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Ed and Charlotte Lochstampfor (’53)

The book, “While

There’s Still Time,” is an account of Ed and Charlotte’s journey

to Upper Volta (Burkina Faso) and Guinea in West Africa when

they served with SIM. The trip was one of challenges and

struggles, but also filled with the joy of seeing God change


Dan Goldsmith (’57)

was raised in a family that loved the

Lord and loved to laugh. These two loves are evident in his

latest book, “Jump Start Your Day.” The format of the book

incorporates humor with a devotional thought from Scripture.

Dan and his wife Leona live in Canada.

Harty and Marjorie Harris (’60) Schmaehl

sold their country

inn in Southern California and have opened a new restaurant

and inn in the small town of Kamiah, Idaho on the Nez Perce

Indian reservation. The business provides employment for the

area where they have had many opportunities to share God’s

love. They also serve on the advisory council for the governor

of Idaho.

David (’76) and Mary Foster

live in Raleigh, North Carolina.

David retired from an engineering career in 2014, then began

serious study of oil painting in 2004. He co-founded Waverly


Class Notes

Artists Group in 2011. They have two children; Kate and


Joe Fera (’77)

lives in Poolesville, Maryland and has been

a professional Christian clown for 25 years. For 10 years he

and his clown friends ministered by singing hymns at nursing

homes. For the past 15 years he has been doing birthday

parties, balloon twisting, face painting and tattoos for children.

Paul Copan (’84)


Robertson McQuilkin (’47)

, have

joined together to update McQuilkin’s 1989 book on ethics.

The new book, “An Introduction to Biblical Ethics: Walking in

the Way of Wisdom,” offers a clear and compelling account

of an evangelical Protestant understanding of biblical ethics.

Mark (’87) and Tina (’86) Mast

live in Rainy River,

Ontario and have served with One Hope Canada (formerly

CSSM Ministries) for 29 years. They minister to the “otherwise

unreached” through Bible camps, vacation Bible schools,

wilderness canoe trips, discipleship/mentoring programs,

preaching, short-term mission trips to Guatemala and much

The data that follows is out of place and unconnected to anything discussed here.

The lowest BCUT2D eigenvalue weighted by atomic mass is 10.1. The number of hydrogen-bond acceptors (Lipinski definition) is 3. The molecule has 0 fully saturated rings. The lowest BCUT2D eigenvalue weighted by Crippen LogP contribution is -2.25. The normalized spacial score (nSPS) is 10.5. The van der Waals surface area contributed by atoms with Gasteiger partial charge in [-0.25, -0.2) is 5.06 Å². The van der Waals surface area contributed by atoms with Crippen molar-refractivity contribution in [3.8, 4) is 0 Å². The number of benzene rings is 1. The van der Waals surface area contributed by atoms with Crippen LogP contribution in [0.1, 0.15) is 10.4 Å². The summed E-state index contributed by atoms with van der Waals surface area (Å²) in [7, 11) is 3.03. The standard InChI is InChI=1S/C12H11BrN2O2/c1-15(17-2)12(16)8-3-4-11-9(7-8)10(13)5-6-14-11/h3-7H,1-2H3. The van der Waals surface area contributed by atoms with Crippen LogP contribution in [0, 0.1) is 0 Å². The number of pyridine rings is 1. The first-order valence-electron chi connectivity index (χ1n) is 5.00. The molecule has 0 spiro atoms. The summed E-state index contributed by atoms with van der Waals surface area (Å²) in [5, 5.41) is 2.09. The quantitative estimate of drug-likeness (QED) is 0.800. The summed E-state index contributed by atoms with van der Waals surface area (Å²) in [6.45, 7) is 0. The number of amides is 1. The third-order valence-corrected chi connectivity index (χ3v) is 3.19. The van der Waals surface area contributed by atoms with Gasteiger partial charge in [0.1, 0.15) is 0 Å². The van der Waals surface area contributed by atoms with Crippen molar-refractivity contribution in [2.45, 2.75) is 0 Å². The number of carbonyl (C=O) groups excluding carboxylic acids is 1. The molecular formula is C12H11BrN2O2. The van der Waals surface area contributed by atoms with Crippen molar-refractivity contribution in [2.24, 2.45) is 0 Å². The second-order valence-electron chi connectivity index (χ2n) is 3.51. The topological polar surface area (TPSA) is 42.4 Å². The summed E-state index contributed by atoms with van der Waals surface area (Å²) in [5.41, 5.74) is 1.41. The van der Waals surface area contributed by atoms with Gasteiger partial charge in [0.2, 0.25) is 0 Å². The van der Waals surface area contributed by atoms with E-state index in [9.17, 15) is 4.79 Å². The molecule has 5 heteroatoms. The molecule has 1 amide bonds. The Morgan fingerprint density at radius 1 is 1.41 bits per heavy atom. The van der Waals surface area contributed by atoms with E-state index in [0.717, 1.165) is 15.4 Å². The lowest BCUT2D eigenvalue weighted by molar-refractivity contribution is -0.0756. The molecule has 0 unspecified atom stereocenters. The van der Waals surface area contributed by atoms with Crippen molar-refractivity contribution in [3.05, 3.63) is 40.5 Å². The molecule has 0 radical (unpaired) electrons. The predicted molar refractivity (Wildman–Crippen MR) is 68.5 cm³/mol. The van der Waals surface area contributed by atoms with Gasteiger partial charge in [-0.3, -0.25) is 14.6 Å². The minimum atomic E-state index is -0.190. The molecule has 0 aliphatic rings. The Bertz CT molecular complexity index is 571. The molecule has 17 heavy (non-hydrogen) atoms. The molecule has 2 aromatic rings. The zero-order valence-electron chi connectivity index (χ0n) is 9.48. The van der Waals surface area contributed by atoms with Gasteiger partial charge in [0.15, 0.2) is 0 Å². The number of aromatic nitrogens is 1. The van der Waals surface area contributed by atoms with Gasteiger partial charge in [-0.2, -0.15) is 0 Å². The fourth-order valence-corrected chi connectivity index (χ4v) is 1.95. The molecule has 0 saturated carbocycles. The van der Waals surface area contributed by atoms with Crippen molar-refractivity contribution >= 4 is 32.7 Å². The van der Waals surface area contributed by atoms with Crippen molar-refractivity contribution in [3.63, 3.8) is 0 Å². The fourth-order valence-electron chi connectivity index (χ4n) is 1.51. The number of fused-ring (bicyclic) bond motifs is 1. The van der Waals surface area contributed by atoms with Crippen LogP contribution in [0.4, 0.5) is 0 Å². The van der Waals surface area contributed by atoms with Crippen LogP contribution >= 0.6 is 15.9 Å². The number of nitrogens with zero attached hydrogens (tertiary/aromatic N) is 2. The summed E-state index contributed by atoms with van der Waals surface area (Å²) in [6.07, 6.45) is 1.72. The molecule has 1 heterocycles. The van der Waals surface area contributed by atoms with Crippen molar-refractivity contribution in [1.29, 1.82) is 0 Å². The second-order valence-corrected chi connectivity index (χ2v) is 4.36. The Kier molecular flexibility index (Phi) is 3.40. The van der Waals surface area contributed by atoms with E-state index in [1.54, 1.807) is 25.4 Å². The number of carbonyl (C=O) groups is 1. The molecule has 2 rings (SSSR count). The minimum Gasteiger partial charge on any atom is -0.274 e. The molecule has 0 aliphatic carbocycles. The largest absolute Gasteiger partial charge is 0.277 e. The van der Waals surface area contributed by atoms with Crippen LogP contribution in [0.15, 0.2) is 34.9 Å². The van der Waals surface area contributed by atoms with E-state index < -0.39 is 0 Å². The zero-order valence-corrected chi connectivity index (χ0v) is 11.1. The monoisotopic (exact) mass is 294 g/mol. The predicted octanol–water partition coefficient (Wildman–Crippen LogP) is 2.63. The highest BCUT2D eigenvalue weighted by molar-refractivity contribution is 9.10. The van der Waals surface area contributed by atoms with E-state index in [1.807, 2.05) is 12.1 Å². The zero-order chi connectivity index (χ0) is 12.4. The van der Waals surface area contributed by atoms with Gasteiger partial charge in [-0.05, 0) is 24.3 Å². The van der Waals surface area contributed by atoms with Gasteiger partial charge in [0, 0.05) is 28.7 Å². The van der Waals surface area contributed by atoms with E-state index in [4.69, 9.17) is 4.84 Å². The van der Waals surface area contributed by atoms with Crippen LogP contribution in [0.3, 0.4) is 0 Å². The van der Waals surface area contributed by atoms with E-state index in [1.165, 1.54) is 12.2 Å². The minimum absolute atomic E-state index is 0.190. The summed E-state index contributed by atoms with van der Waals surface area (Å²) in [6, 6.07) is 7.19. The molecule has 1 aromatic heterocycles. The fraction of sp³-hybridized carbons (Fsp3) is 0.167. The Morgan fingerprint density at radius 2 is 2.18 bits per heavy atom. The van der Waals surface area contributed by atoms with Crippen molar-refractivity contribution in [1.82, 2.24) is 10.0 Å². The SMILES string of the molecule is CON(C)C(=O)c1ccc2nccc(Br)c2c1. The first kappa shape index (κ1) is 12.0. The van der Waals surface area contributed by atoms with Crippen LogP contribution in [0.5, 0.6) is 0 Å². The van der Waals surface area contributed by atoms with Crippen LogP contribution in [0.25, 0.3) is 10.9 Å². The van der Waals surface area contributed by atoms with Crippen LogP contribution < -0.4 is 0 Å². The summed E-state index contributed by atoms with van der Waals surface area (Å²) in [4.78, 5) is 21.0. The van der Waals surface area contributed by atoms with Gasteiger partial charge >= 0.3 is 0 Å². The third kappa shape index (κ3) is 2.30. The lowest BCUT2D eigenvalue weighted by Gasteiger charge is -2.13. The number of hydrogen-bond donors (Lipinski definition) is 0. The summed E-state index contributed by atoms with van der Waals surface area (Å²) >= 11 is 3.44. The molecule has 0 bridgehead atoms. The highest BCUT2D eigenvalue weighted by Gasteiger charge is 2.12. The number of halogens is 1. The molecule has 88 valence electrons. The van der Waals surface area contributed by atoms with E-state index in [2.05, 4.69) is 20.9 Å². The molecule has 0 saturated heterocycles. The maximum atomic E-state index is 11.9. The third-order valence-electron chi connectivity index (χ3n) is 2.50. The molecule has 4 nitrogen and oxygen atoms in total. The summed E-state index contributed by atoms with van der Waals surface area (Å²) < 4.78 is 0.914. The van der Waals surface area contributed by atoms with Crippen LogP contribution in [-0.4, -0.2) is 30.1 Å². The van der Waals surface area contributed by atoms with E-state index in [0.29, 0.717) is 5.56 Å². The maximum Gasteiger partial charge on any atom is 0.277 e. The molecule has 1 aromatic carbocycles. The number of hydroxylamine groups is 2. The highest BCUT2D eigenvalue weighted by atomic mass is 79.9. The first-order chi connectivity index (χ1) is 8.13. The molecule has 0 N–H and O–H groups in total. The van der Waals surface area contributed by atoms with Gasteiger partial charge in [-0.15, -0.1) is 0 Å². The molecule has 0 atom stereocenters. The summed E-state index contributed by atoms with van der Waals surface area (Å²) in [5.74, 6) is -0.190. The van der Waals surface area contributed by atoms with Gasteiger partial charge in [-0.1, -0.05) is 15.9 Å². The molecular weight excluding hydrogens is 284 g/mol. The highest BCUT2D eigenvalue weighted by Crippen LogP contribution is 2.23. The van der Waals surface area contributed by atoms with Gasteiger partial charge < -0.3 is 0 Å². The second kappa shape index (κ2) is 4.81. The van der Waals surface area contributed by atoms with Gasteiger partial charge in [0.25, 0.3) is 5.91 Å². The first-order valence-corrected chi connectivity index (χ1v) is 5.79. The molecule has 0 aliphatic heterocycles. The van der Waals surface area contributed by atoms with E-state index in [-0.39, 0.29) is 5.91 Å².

more. Mark also pastors two churches.




At age 105,

Ottie Roberson (’32)

is still

sharp, vibrant, funny and spunky with a smile

that will melt your heart. She lives in West

Columbia, South Carolina, and recently

chatted with Assistant Director of Alumni

Relations, Peggy Lee Manoogian, recalling

fond memories of her days at CIU, known

then as Columbia Bible College.

In 1931, Ottie “followed” her boyfriend, Bob Roberson (’32), by

enrolling at Columbia Bible College where he was a student.

She had known him since childhood growing up in Lexington

County, South Carolina and in her own words, “We were SO

in love.” But the Dean of Women, Mrs. Clara Walker, was strict

and did not allow the students to date, hold hands, or go

places unchaperoned. With a grin, Ottie said Bob would find a

way to get close to her dorm.

“Bob worked in grounds keeping, and would make every

opportunity to ride the lawn mower close to the Colonia Hotel

where I would sneak out just to see him,” Ottie said. “I don’t

remember too much about the classes, because Bob was in my

class and I would just stare at him.” Again she repeated, “We

were SO in love.”

Ottie and Bob were married by CBC Dean of Men, John

Hehl (’26), in 1932, had four children, and served for over 50

years in South Carolina and Virginia. Bob was a pastor while

Ottie played the piano and organ, taught Sunday school and

supported her husband in his ministry.

Ottie reflected on those responsible for making CIU what it is

today. She knew one of CIU’s founding Praying Ladies, Emily

Dick and recalls that she was a serious person who took life very


She also remembers CIU’s first president R.C. McQuilkin and his

wife Marguerite. “They were fine people. I would look forward

to hearing him in Chapel. He was such a great speaker.” With

tears in her eyes, she said, “Mrs. McQuilkin was so kind to me,

she saw that I didn’t have shoes fit to wear as a student, so she

went and bought me shoes. I loved her very much.”

When CIU’s Alumni Office first telephoned Ottie for an

interview, she was unavailable – away on a camping trip. Ottie

beamed as she later explained that the Roberson family loved

to camp and yes, she still goes camping, even at age 105.

Ottie’s life verse is Romans 8:28.

And we know that all things work together for good to

those who love God, to those who are called according to

His purpose.

After 105 years, Ottie probably knows something about that.

Happy 105th Birthday to CIU’s Oldest Alumna, Ottie Roberson



CIU Today

Summer 2016